CHINA> Regional
Security fears mount amid downturn
By Zhan Lisheng (China Daily)
Updated: 2008-12-27 08:49

GUANGZHOU: Residents in the provincial capital of Guangdong are becoming increasingly concerned about public security as the impact of the global financial crisis snowballs, according to a survey by think tank.

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The Guangzhou Public Opinion Research Center poll found 51.7 percent of respondents were worried that diminished incomes and growing unemployment will weaken public security.

Another 35.5 percent fear social disturbances, according to the survey of 1,000 residents conducted in mid-December.

The survey also found 81.9 percent of respondents claimed their income or employment had been affected by the crisis. Of these, 30.9 percent said the impact was severe, while 51 percent had been "influenced to some extent".

In addition, 32.3 percent of respondents said the financial crisis had made it difficult for them to find jobs, while 17.5 percent said they had been laid off because of the crisis.

Also, 55.9 percent said the crisis had shrunk their incomes, and 42.2 percent said they had begun trimming expenditures.

Su Huaying, an analyst with the research center, said the global financial crisis had also psychologically impacted residents.

"Citizens are more anxious than ever before," she said.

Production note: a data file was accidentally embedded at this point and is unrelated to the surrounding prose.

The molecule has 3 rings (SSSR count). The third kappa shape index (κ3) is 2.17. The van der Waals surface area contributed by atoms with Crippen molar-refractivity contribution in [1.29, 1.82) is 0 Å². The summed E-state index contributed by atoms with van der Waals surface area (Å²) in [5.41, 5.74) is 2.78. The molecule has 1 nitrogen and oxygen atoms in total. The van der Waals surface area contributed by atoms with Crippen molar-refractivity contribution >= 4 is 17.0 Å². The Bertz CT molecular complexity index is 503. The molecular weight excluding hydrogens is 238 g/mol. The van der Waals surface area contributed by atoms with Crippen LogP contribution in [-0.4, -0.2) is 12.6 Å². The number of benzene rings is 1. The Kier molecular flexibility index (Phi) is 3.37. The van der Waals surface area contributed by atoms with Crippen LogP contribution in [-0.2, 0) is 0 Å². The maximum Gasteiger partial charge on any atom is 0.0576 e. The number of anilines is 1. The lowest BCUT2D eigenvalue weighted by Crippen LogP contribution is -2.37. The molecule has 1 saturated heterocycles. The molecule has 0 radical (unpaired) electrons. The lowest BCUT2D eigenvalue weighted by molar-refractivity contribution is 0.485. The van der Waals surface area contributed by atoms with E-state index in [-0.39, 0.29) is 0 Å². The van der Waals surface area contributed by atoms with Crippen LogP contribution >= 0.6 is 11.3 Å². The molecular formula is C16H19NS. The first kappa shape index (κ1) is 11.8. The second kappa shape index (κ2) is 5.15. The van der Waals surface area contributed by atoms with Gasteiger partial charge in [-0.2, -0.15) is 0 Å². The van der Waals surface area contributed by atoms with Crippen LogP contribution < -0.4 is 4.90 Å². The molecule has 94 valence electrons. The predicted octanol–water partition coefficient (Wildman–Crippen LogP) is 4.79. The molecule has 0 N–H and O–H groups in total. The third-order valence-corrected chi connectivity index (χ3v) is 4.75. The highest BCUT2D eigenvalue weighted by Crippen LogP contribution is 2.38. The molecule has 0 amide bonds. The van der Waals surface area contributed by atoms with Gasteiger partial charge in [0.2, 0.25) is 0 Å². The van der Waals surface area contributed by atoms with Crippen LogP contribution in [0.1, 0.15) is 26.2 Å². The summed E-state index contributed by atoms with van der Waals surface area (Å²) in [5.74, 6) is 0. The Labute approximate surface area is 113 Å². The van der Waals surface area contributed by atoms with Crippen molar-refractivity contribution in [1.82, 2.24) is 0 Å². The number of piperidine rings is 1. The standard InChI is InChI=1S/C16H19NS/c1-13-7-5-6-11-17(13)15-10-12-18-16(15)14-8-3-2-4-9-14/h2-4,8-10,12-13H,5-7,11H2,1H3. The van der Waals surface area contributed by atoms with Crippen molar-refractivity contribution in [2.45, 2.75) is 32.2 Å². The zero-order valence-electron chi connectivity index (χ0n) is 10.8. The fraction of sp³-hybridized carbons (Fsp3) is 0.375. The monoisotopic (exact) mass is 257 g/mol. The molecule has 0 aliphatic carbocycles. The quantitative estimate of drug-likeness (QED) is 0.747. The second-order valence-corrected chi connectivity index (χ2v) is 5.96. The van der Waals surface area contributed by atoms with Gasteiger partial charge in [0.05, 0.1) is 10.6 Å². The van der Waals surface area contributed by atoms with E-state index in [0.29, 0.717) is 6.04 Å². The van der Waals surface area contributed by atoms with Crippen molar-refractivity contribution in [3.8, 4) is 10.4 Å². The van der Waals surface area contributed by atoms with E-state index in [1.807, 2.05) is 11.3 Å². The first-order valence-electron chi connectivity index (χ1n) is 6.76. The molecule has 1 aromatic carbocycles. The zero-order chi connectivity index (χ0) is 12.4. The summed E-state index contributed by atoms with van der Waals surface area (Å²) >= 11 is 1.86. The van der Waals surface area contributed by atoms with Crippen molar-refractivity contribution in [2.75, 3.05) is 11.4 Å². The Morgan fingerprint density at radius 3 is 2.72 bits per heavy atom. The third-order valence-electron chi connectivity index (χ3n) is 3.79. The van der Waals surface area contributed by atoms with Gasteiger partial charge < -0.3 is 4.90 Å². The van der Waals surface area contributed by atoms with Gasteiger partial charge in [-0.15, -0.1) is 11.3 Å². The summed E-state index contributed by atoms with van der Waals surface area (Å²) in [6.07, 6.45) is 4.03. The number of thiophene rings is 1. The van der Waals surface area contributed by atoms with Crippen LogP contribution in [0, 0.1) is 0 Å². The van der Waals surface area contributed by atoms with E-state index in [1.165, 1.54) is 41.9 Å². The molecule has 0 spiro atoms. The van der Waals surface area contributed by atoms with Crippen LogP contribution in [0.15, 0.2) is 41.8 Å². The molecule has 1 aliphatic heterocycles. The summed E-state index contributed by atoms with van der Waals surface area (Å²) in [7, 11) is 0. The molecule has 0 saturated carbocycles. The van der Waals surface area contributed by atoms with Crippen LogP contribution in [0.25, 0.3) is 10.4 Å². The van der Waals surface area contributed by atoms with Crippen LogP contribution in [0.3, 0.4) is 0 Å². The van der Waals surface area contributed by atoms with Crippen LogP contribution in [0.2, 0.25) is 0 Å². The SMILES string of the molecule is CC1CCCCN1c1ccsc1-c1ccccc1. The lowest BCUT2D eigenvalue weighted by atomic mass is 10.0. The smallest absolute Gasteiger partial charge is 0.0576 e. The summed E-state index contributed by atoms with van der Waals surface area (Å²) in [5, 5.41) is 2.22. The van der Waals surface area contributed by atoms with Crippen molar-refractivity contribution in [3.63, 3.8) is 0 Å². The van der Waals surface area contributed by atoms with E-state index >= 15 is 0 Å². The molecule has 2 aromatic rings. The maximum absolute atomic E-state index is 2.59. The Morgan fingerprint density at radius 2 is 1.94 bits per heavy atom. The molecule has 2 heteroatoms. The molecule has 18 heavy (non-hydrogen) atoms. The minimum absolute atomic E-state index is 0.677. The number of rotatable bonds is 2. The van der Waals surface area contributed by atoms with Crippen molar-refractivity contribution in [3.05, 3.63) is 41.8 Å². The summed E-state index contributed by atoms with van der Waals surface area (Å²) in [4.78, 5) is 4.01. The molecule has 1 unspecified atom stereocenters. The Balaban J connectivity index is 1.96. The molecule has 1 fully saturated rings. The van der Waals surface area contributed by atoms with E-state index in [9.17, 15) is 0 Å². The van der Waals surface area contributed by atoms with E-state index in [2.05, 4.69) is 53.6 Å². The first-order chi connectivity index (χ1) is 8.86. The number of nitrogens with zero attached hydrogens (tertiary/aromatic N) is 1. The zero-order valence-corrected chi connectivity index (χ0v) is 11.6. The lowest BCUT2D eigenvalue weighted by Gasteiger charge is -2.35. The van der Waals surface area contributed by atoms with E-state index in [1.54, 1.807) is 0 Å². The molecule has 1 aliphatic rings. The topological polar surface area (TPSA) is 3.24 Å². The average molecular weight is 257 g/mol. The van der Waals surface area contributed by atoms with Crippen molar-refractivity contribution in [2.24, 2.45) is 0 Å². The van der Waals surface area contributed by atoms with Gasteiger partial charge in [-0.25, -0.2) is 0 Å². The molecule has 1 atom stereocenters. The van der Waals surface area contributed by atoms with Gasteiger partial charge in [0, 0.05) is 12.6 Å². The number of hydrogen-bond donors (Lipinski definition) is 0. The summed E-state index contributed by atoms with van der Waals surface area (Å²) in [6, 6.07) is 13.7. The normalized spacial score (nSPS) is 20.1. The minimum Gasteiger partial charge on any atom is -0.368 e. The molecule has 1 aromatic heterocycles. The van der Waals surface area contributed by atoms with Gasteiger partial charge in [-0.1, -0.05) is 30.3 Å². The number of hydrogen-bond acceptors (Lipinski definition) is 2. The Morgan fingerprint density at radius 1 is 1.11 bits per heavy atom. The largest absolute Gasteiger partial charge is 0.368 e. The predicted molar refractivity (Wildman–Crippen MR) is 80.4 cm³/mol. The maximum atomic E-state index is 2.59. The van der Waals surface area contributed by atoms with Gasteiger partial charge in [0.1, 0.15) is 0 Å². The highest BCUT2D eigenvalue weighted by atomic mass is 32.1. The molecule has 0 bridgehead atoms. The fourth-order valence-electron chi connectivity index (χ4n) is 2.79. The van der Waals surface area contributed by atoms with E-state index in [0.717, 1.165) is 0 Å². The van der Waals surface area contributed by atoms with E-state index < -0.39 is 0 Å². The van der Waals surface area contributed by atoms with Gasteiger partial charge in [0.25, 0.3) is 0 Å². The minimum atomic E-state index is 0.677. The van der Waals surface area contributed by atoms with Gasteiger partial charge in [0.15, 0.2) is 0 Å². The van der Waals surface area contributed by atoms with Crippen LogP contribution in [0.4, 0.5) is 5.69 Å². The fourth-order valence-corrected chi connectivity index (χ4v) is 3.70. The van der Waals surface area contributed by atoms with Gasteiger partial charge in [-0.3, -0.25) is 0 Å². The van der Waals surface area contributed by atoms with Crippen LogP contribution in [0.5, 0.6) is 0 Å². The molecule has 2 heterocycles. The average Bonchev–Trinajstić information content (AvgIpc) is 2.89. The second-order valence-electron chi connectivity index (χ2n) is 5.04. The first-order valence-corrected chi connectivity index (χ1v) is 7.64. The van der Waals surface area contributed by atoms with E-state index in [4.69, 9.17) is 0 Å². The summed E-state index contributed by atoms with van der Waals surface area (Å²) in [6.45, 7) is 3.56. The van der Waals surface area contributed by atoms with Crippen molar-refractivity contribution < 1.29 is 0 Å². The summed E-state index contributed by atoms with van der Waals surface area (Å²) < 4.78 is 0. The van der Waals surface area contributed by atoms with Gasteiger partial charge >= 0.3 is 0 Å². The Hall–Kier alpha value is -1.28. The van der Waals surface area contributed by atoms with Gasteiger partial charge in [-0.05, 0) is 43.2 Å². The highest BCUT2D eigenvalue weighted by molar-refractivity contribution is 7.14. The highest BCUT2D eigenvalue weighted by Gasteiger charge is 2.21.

"Their worries include inflation, income declines, job losses and deterioration of public order, among many other uncertainties."

She pointed out 67.7 percent of those surveyed were worried about price hikes, while 60.7 percent were concerned about lowered incomes, and 38 percent feared losing their jobs.

Tan Xinyu, a marketing manager with a foreign-funded logistics firm in Guangzhou, said the financial crisis' affect on him and his colleagues was evident.

"Our business has dwindled by at least 30 percent in the past half year, which has naturally caused our incomes to decline," he told China Daily.

"I hear our company is considering downsizing its operation. What I really worry about is that it would be extremely difficult to find a new job once laid off."

Lin Suying, a retired professor with South China Normal University in her 60s, fears public security will diminish, especially as the Chinese New Year approaches.

"Guangzhou's public security tends to worsen at the end of the year, and, as the number of the jobless surges, I'm afraid more people will steal, rob or even burgle to make money before returning home for the grand festival."

She said the government should act to resolve the unemployment problem to counter the threat of social disturbances.

"I learned from my granddaughter that it's much more difficult for university seniors or postgraduates to find a job than ever before. I'm afraid they will stir up trouble," she said.